Teens Are Vaping Less

By Temma Ehrenfeld @temmaehrenfeld
June 29, 2022
Teens Are Vaping Less

For the second year in a row, teenaged use of e-cigarettes fell, according to a report. But vaping, invented as an alternative to smoking, may surge again.

First the good news: teens are vaping less, according to a yearly government survey.

Now the bad news: more than 2 million high school and middle school students vape, and more than a quarter — 27 percent — of that group vape every day, according to one 2021 report.


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What are e-cigarettes or vapes?

Most e-cigarettes are electronic and must be charged. Some types of disposable vapes are sold in convenience stores pre-charged. They provide nicotine in a vapor without the carcinogens from burning tobacco. When they came on the market in the United States in the early 2000s, they were marketed to help adult smokers quit or minimize lung damage.

The U.S. Food and Drug Administration (FDA) has accepted that argument, announcing in October that it had evaluated the evidence and approved marketing of three new electronic tobacco-flavored products.

Vaping had another effect: It became fashionable among teens who had never smoked. In the 2021 report, 11.3 percent of high school students said that they vape — down from 19.6 percent in 2020.

Some of the reasons for the drop are temporary: Young people had less access to retail stores that sell vaping products when attending school online. Also, vaping is a highly social behavior; teens most often vape because a friend or family member does. If you mainly vaped after school or at social events, there was less pressure to do so during the COVID-19 shutdowns.

Because this year’s survey was online, rather than in school, it may not show a true trend.

Anti-vaping education campaigns and an FDA ban on flavored pods, however, also seem to have had an effect.

Flavors remain popular among teens

Nearly 85 percent of teens use disposable e-cigarettes that contain vapor made to taste like fruit, mint, menthol, or other flavors.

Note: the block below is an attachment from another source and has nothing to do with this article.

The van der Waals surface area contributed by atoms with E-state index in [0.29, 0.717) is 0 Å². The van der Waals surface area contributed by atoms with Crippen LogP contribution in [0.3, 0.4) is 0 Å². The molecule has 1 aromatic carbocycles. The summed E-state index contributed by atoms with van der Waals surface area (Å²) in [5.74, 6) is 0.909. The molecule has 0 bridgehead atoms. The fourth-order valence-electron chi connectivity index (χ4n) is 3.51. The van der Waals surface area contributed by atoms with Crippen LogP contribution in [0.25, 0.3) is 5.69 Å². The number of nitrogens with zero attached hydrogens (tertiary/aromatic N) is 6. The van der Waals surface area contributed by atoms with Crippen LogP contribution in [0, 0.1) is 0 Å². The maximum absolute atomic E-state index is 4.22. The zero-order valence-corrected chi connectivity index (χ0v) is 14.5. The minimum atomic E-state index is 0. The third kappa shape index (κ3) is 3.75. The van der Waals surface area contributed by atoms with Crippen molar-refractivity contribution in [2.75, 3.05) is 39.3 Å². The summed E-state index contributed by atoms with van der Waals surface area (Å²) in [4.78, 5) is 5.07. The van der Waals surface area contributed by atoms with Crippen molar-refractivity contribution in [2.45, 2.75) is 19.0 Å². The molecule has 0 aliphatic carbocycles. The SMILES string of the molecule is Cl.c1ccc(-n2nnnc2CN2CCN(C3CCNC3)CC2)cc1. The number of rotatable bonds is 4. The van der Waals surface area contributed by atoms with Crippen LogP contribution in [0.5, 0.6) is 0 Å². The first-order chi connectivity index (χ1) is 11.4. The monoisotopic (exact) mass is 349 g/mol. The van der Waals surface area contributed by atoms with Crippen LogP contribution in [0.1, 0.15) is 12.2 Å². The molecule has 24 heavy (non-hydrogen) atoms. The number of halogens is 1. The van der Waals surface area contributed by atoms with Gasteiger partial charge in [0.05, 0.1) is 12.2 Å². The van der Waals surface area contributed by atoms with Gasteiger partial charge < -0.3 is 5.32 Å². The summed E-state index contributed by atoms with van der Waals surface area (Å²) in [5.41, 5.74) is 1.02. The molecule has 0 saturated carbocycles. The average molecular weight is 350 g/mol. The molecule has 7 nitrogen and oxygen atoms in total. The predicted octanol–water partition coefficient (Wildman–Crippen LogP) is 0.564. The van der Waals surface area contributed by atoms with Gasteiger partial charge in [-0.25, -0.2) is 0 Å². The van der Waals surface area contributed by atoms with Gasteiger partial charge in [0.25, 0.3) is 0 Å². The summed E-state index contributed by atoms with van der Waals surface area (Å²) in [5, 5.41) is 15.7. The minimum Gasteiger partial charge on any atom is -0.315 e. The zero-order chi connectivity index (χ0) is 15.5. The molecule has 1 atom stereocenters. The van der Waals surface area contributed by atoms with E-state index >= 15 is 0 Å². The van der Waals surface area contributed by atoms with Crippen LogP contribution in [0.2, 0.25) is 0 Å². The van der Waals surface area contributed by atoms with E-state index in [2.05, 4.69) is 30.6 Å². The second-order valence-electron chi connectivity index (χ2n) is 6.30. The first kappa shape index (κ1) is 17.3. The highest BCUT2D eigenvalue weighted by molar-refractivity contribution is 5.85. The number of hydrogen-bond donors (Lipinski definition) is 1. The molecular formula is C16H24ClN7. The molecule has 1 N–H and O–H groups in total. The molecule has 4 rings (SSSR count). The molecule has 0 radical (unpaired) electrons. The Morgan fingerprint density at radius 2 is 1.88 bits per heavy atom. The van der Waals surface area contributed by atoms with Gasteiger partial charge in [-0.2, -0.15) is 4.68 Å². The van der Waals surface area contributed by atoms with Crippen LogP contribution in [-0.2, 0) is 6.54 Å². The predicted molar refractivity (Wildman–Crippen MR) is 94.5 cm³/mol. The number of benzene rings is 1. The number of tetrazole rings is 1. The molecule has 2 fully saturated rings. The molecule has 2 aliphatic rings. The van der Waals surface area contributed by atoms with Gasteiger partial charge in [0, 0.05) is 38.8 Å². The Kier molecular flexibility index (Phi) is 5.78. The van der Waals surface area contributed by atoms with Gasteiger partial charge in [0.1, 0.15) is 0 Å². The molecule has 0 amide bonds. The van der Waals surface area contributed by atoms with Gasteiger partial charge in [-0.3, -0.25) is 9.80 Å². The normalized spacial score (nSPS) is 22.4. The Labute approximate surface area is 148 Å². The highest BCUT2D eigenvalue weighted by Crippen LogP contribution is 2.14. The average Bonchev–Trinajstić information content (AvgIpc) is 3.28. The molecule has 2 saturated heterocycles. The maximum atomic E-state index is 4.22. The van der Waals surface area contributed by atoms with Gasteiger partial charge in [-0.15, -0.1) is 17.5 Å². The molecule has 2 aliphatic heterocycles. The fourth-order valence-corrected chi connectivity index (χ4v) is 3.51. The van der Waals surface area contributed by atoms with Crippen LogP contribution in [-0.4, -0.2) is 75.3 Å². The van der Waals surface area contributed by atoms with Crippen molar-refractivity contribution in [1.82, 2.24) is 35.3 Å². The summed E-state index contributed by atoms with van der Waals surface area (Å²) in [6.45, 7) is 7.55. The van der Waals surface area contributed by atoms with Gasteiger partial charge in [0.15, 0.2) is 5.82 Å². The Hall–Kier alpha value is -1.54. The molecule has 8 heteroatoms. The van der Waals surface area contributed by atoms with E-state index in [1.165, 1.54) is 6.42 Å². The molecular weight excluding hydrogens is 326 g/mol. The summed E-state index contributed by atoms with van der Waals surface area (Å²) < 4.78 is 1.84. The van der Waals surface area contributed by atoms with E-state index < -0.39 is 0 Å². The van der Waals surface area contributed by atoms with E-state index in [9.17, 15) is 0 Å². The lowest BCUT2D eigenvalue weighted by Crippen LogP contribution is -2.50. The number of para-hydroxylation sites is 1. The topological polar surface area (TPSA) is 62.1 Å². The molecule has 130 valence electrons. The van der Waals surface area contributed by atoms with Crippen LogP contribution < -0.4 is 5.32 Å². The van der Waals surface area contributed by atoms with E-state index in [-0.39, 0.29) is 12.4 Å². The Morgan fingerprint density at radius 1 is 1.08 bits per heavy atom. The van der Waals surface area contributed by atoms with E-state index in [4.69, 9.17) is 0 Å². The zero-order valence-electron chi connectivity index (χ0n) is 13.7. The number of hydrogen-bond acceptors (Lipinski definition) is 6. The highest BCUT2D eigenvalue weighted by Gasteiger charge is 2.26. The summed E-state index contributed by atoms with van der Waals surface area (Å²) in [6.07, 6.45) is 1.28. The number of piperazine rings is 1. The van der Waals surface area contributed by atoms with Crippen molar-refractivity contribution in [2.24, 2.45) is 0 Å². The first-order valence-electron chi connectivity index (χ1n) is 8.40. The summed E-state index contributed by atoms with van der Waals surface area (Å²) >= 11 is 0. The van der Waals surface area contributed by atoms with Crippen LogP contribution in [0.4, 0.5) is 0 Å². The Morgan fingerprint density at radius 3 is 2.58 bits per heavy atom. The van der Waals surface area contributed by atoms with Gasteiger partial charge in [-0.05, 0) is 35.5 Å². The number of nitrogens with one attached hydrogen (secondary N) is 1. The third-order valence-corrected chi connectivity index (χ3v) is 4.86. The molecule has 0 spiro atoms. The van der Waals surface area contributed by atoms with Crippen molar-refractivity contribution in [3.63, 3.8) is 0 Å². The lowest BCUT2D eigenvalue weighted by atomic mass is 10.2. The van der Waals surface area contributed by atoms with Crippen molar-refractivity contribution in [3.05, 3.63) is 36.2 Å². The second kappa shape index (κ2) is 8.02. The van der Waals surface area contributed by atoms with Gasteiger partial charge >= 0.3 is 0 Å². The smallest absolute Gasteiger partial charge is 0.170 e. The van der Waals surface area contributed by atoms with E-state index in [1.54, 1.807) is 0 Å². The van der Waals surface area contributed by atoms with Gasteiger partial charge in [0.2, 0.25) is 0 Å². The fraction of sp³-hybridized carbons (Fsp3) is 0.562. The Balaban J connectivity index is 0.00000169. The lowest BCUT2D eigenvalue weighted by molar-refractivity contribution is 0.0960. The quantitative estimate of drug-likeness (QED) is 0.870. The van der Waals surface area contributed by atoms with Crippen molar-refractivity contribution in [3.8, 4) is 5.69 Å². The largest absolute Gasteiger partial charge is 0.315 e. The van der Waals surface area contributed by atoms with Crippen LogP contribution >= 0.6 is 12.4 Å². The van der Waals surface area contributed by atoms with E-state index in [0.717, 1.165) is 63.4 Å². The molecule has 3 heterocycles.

These flavors remain legal, in a regulatory loophole. A year ago, most teens used flavored pods for refillable e-cigarettes, and the most popular brand was Juul. When the FDA banned flavored pods in early 2020, to protect teens, many flavored vape products were (and are) still available. Puff Bars, which sells a range of flavors in a disposable product, become the top-seller.

What are the dangers of vaping?

Young people tend to think vaping is harmless, mainly because products don’t contain carcinogens. But it is, in fact, harmful in several ways.

The dangers of nicotine

Most vapes contain nicotine. As a teen, your brain is still developing, which makes you especially prone to nicotine addiction. A teen can experience cravings and become anxious and depressed. Vaping may aggravate vulnerability to mental health disorders in young people. Studies with teens also show that nicotine can interfere with memory and attention. Withdrawal symptoms when you try to quit include shaky hands, mood swings, and morning headaches.

This addiction plays out over time. Vapers are over four times more likely to subsequently become cigarette smokers than non-vapers. Some end up both vaping and smoking.

Vapes can contain toxic chemicals

Even if you use a product without nicotine, you are exposed to dangerous chemicals. Some users experience coughing and wheezing, nausea, vomiting, headache, and dizziness.

E-liquids, made primarily from propylene glycol and glycerol, break down into substances linked to lung damage and cancer. In 2019, the country saw an outbreak of severe lung injuries linked to vaping. Thousands of people developed the problem; dozens have died. The main cause may be vitamin E acetate, a chemical added to some products.

Among people who use only e-cigarettes, they increase their lung disease risk by about 30 percent, according to one large study.

Because of these dangers, anti-vaping groups are calling for the FDA to close the loophole allowing for disposables and ban all flavored products.


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June 29, 2022

Reviewed By:  

Janet O’Dell, RN